When Jewish housewives began making gefilte fish in medieval Europe, it may have been because the Lenten ready dish from which it derives (e.g. My Jewish Learning) offered a clever “workaround” for the Jewish commandment that no work be done on the weekly Sabbath, including cooking or reheating, by Jewish Telegraph Agency. Gefilte fish can be made ahead, allowing it to be served as a cold entrée during Friday night dinner or Saturday afternoon lunch, or both. Once prepared, gefilte fish can be enjoyed without having to remove the bones, which is also considered work under Jewish law and prohibited on Shabbat.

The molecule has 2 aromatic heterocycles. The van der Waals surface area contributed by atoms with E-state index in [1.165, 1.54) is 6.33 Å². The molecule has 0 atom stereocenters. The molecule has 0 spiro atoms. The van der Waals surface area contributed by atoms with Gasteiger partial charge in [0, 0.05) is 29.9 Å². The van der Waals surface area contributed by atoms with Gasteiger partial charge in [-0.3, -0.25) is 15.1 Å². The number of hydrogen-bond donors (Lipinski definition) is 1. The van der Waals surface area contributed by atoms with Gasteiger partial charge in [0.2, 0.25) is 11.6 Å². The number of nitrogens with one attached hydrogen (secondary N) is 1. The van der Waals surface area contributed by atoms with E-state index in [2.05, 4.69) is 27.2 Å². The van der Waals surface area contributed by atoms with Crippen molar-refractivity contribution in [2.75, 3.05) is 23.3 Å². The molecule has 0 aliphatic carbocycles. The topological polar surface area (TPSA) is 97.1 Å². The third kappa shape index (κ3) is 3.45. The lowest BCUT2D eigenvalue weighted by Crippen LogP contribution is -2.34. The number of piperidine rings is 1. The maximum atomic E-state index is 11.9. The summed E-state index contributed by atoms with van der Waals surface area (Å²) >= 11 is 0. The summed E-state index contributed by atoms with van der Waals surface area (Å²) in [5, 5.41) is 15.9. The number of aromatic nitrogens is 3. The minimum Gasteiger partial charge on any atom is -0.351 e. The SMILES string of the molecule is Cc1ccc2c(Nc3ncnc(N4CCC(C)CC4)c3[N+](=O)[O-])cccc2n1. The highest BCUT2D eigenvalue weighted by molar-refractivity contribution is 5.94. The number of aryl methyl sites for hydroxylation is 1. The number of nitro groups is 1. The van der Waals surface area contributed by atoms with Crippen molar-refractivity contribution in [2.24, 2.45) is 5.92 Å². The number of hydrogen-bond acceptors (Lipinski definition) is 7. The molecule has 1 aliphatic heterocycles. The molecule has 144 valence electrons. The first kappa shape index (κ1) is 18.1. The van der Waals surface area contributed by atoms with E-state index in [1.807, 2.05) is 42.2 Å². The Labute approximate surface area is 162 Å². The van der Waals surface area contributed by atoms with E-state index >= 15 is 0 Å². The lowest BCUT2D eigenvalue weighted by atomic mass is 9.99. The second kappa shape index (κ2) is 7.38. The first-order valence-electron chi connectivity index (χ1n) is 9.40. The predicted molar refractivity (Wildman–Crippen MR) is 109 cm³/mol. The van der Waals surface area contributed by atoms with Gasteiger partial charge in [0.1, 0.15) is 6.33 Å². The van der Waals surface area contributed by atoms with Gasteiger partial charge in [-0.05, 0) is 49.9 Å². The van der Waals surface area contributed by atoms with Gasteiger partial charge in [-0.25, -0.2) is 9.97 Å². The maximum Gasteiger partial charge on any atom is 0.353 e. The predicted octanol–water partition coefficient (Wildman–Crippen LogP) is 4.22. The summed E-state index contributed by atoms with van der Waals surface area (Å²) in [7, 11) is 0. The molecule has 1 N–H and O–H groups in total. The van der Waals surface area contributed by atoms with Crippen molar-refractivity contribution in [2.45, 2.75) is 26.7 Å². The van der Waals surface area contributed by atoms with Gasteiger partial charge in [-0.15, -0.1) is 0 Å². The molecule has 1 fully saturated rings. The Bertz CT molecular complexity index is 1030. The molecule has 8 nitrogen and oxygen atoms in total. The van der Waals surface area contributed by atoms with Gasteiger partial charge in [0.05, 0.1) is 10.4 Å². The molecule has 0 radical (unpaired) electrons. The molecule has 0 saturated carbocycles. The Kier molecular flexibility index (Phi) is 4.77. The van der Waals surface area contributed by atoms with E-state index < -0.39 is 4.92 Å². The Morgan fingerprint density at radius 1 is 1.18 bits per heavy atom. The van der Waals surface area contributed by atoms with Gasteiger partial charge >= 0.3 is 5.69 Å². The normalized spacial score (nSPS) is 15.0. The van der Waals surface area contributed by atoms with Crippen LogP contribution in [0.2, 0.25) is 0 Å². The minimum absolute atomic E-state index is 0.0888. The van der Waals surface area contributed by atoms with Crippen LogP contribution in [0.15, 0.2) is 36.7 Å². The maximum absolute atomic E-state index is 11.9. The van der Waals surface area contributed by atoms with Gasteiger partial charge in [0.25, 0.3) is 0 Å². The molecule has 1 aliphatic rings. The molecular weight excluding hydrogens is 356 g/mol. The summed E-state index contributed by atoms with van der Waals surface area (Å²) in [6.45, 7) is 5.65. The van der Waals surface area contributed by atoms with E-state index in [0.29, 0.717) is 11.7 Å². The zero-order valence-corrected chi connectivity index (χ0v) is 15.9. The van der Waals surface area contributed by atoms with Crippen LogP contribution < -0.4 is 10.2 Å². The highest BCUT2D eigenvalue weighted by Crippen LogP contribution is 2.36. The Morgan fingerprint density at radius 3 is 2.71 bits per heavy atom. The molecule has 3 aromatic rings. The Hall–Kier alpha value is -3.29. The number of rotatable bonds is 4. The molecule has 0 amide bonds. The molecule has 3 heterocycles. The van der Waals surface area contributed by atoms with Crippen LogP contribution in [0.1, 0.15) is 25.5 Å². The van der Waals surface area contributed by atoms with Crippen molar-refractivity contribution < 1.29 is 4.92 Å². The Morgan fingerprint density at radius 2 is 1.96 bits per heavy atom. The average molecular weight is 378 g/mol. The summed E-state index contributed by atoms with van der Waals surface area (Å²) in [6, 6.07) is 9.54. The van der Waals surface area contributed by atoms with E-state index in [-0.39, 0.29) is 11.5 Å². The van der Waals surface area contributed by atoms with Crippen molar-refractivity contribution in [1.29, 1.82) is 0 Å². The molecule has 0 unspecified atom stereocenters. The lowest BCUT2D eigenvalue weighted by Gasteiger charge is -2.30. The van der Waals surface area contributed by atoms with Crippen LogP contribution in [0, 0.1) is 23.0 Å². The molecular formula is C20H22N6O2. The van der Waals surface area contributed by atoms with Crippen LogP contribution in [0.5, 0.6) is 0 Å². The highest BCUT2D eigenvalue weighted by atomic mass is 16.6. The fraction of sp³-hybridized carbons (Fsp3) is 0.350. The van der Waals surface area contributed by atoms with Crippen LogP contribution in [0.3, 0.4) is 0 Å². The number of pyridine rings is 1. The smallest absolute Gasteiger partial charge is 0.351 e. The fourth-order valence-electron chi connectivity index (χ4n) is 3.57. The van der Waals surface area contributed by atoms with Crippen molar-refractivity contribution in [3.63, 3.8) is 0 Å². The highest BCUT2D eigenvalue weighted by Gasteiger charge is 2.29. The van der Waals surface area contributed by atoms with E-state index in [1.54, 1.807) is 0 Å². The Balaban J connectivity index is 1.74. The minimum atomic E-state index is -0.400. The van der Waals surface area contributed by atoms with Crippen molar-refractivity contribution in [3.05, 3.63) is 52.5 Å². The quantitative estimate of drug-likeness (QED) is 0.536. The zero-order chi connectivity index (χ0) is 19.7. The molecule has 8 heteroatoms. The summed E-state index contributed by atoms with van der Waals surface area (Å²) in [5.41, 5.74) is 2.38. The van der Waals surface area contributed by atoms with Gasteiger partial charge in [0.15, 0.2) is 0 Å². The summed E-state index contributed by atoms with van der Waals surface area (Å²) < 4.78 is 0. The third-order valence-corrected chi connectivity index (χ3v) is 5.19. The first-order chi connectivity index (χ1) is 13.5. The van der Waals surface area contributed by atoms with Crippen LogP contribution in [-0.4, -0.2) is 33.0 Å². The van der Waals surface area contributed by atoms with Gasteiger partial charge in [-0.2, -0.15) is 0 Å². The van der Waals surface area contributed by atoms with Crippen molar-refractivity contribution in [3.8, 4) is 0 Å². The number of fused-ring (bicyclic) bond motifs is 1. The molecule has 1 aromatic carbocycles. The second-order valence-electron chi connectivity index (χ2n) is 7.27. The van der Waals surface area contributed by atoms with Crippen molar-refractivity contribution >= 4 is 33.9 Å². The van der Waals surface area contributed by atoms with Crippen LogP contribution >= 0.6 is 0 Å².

With its mild taste and pleasant texture, gefilte fish has gone from Shabbat necessity to Shabbat tradition, by the new yorker. The dish has become such a staple on many Jewish holiday tables that even those who can’t stand it still expect to see it on the table. This includes Passover, an eight-day period when consumption of sourdough bread products is forbidden. For this reason, the Passover version of the gefilte fish replaces the matzoh flour with the usual breadcrumbs. Of course, the ultimate test of the true quality of the beloved gefilte fish might be whether it’s turning up on Passover tables now that food price increases have pushed the price of the item into the stratosphere, as Hamodia reported.